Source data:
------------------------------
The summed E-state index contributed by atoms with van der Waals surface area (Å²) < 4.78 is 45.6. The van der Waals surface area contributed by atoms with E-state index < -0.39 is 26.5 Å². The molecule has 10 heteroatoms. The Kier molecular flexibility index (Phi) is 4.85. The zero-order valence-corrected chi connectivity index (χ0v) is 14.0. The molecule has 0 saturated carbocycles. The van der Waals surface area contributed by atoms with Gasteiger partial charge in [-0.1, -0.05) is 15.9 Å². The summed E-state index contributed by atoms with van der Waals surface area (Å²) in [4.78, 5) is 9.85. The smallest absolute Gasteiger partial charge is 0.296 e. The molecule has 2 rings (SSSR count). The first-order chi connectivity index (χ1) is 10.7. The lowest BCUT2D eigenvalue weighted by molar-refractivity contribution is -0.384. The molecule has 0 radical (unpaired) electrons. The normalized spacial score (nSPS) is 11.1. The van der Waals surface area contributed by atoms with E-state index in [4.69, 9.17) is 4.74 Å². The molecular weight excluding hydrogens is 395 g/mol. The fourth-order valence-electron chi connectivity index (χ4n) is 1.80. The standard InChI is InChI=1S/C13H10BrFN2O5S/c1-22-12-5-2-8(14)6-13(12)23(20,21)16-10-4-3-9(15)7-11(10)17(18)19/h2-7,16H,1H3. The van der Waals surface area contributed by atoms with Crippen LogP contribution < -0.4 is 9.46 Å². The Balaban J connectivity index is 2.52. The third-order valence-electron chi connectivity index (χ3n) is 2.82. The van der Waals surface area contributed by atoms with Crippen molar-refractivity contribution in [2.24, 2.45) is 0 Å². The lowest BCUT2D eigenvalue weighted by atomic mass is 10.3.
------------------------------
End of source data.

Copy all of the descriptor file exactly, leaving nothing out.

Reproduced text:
The summed E-state index contributed by atoms with van der Waals surface area (Å²) < 4.78 is 45.6. The van der Waals surface area contributed by atoms with E-state index < -0.39 is 26.5 Å². The molecule has 10 heteroatoms. The Kier molecular flexibility index (Phi) is 4.85. The zero-order valence-corrected chi connectivity index (χ0v) is 14.0. The molecule has 0 saturated carbocycles. The van der Waals surface area contributed by atoms with Gasteiger partial charge in [-0.1, -0.05) is 15.9 Å². The summed E-state index contributed by atoms with van der Waals surface area (Å²) in [4.78, 5) is 9.85. The smallest absolute Gasteiger partial charge is 0.296 e. The molecule has 2 rings (SSSR count). The first-order chi connectivity index (χ1) is 10.7. The lowest BCUT2D eigenvalue weighted by molar-refractivity contribution is -0.384. The molecule has 0 radical (unpaired) electrons. The normalized spacial score (nSPS) is 11.1. The van der Waals surface area contributed by atoms with E-state index in [4.69, 9.17) is 4.74 Å². The molecular weight excluding hydrogens is 395 g/mol. The fourth-order valence-electron chi connectivity index (χ4n) is 1.80. The standard InChI is InChI=1S/C13H10BrFN2O5S/c1-22-12-5-2-8(14)6-13(12)23(20,21)16-10-4-3-9(15)7-11(10)17(18)19/h2-7,16H,1H3. The van der Waals surface area contributed by atoms with Crippen LogP contribution < -0.4 is 9.46 Å². The Balaban J connectivity index is 2.52. The third-order valence-electron chi connectivity index (χ3n) is 2.82. The van der Waals surface area contributed by atoms with Crippen molar-refractivity contribution in [2.24, 2.45) is 0 Å². The lowest BCUT2D eigenvalue weighted by atomic mass is 10.3.